I wish I had better memories of some of the Batman, Superman, and Tarzan cartoons of the 1970s, as they might make my list.

But I got nothin'.

Doug

Humanbelly said...

Doug, aren't you in class right now-??
What time's your first period start-?

HB (Assistant Dean of Discipline)

MattComix said...

@Doug, as you can tell from my avatar Gatchaman would be on my list to. Bird, GO!/Transmute!

Doug said...

HB --

Thank you for your concern. You could be one of our micro-managing administrators here!

My 1st hour students, which arrived at 8:00 am CT eager to show their learning, are writing a summative essay based on our studies of the past three weeks. So, every now and then I take a lap around the room to inspect the degree of their diligence and to see if anyone has a question, then I return to my desk to complete some of the endless paperwork required of our new curriculum process.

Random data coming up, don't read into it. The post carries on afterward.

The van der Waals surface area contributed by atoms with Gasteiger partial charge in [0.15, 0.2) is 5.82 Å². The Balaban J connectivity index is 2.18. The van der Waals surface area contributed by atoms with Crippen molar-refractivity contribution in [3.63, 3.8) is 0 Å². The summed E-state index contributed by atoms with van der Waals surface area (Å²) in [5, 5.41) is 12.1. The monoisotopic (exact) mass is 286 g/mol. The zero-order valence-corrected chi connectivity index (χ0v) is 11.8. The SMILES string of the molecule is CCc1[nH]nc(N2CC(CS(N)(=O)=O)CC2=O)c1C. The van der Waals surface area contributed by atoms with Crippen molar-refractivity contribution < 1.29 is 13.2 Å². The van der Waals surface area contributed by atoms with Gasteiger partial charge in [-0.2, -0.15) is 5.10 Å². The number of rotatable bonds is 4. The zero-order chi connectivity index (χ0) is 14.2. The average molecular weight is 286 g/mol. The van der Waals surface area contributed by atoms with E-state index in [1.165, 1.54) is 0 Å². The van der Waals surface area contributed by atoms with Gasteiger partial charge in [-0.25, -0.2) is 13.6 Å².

But thanks for asking ;) , and yes -- I'd rather be watching cartoons!

Doug

Ozone said...

Excellent topic. It's important because as the comics from DC and Marvel have veered further and further away from their fundamental depictions into insipid fan-fiction, it's these animated series where the true heart of these universes can often be found. I think Karen's first three choices are spot-on. Justice League in particular is near and dear to my heart. I never expected to become so involved in a cartoon. I'm tempted to put the Batman series at #1 for posterity's sake - it remains the definitive version of the character outside the classic comics - but I can certainly see why Justice League is in the top spot.